Daredevil

Daredevil
Film review by: Witney Seibold

Daredevil
            Comic book fans are becoming more and more powerful. It’s been said that we of the Y generation, having no grand piece of history to latch onto, use cartoons and comic books to unify us. Now we are of filmmaking age, and, thus, we are treating ourselves to a series of loyal adaptations of famous (and not-so-famous) superhero comics, made by fanatic readers with an infinitely stalwart sense of comic book philosophy. The latest in this series is Mark Steven Johnson’s “Daredevil.”
            The rundown: Lawyer Matt Murdock (Ben Affleck) was blinded by chemicals as a child. The chemicals in turn enhanced his other senses to the point that he can identify people by scent, balance himself well enough to leap off buildings, “see” people by where they stand in the rain, etc. He thus becomes a superhero. The story is familiar to every comic book fan: Matt falls in love with Elektra (the sinewy Jennifer Garner), but Elektra thinks that his alter-ego killed her father. There’s a crime-boss, The Kingpin (an oddly well-cast Michael Clarke Duncan) behind it all, of course. And there’s a wide-eyed, grunting assassin, Bullseye (a deliciously scenery-chewing Colin Farrell) wreaking havoc.
            The most notable thing about this film is how tonally loyal it is to an average comic book. Consider the scene where the young Matt beats up a series of bullies with his white cane. Or when Daredevil, decked out in red leather, beats up an entire pool-hall of thugs, shouting “Justice!” Daredevil even got his start seeking revenge for his father’s death. It’s ground we’ve covered, but this film celebrates it, rather that trying to make it seem fresh or “reinventing” it, like the recent disappointing “Spider-Man.” It’s a stereotypical melodramatic universe, full of cliché and overacting, but well-handled and fun. Not at all believable, and that’s the way we like it.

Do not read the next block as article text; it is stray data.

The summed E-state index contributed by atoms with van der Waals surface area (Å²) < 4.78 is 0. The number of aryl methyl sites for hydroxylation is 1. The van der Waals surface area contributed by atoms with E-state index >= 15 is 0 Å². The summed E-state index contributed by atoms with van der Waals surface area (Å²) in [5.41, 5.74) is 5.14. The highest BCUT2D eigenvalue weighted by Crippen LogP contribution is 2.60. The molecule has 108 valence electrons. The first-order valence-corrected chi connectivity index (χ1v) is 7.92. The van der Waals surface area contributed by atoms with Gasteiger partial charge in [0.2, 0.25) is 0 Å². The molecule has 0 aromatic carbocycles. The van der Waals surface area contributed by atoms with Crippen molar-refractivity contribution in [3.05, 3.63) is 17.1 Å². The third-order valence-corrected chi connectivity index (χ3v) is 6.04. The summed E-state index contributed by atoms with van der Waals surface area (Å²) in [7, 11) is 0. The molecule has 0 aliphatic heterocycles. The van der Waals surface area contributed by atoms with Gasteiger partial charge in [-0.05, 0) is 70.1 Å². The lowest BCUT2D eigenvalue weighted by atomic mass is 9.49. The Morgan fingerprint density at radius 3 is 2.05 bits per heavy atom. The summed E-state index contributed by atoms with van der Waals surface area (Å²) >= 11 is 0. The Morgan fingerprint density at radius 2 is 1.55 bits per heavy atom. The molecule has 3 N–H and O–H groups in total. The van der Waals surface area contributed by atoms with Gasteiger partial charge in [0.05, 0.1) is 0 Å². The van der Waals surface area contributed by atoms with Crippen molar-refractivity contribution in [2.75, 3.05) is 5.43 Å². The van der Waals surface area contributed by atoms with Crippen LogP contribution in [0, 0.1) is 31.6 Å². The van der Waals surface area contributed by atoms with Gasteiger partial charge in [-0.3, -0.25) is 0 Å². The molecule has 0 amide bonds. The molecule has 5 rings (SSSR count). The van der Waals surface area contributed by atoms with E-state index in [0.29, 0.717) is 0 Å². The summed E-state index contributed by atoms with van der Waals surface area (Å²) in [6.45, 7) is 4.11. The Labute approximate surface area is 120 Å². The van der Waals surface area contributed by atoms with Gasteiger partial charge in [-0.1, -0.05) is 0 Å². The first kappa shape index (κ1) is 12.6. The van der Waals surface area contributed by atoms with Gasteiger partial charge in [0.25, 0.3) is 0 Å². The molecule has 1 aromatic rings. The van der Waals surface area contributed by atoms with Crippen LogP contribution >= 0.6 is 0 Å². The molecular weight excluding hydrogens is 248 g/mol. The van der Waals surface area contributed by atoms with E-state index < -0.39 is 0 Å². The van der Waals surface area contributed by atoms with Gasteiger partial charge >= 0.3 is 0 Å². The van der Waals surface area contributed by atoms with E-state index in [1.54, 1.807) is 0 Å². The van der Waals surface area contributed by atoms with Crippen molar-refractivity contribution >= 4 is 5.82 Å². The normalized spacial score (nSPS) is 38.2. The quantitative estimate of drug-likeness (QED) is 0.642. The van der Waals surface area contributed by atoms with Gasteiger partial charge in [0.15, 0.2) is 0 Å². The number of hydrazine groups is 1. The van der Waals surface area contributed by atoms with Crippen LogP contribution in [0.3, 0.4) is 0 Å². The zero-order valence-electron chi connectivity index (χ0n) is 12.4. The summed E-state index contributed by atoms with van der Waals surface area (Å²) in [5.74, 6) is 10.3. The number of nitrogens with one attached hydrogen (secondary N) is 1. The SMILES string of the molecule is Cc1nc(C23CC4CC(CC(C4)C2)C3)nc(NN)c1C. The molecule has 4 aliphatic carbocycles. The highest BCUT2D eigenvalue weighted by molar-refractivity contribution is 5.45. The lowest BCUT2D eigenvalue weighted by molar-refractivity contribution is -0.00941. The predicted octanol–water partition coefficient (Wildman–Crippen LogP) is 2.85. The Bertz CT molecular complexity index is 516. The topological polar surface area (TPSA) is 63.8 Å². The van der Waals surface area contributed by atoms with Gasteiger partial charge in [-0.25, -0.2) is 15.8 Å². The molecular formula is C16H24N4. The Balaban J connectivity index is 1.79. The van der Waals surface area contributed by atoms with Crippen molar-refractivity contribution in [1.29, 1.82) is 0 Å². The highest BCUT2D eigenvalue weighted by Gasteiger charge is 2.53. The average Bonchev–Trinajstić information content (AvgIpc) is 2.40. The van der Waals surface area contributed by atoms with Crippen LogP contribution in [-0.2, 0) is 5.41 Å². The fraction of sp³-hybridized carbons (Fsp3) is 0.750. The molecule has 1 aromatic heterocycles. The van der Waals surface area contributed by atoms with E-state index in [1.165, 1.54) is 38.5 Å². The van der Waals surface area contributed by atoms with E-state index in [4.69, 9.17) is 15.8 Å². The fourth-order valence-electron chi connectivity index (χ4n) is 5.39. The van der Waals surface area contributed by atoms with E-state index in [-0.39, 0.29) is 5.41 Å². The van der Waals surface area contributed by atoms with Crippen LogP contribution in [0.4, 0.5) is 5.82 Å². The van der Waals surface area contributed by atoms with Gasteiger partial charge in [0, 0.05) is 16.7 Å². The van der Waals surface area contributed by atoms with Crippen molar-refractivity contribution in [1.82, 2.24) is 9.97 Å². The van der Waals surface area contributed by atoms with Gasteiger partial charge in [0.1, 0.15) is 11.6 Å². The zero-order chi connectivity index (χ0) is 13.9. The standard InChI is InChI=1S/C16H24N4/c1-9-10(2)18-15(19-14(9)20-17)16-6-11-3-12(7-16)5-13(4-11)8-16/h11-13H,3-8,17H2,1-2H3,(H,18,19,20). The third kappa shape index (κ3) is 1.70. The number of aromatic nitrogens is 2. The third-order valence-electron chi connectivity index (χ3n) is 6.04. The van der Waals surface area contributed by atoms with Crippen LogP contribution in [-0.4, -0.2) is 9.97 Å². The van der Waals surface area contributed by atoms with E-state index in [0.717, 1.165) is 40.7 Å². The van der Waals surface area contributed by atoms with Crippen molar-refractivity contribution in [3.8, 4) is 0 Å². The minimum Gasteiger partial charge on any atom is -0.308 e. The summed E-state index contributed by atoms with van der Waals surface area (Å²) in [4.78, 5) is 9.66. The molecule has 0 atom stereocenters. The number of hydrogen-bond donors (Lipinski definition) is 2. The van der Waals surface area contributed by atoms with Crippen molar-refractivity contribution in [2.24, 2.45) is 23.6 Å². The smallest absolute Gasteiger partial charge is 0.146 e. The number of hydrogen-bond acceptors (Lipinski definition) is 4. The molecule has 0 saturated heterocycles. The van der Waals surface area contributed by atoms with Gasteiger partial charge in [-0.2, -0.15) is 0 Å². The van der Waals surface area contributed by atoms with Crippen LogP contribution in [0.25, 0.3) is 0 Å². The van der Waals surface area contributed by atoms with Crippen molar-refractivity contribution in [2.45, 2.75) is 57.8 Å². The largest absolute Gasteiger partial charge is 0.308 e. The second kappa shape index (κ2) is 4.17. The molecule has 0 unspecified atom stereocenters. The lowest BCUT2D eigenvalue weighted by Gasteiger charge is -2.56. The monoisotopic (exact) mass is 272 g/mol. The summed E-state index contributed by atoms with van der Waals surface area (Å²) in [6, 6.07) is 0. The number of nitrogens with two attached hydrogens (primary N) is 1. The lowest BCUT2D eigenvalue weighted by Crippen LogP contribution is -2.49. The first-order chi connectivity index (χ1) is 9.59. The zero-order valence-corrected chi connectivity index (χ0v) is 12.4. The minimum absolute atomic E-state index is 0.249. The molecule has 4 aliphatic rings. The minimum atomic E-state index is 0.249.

A treat for us supergeeks were nods to the giants behind the art. Comic god Stan Lee and dark artist Frank Miller have cameos. Famous fan Kevin Smith has a cameo as a character named Jack Kirby and there’s a bit part by a character named Quesada. The initiated know the true significance of these names.

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Published in: on May 19, 2009 at 4:46 pm  Leave a Comment  

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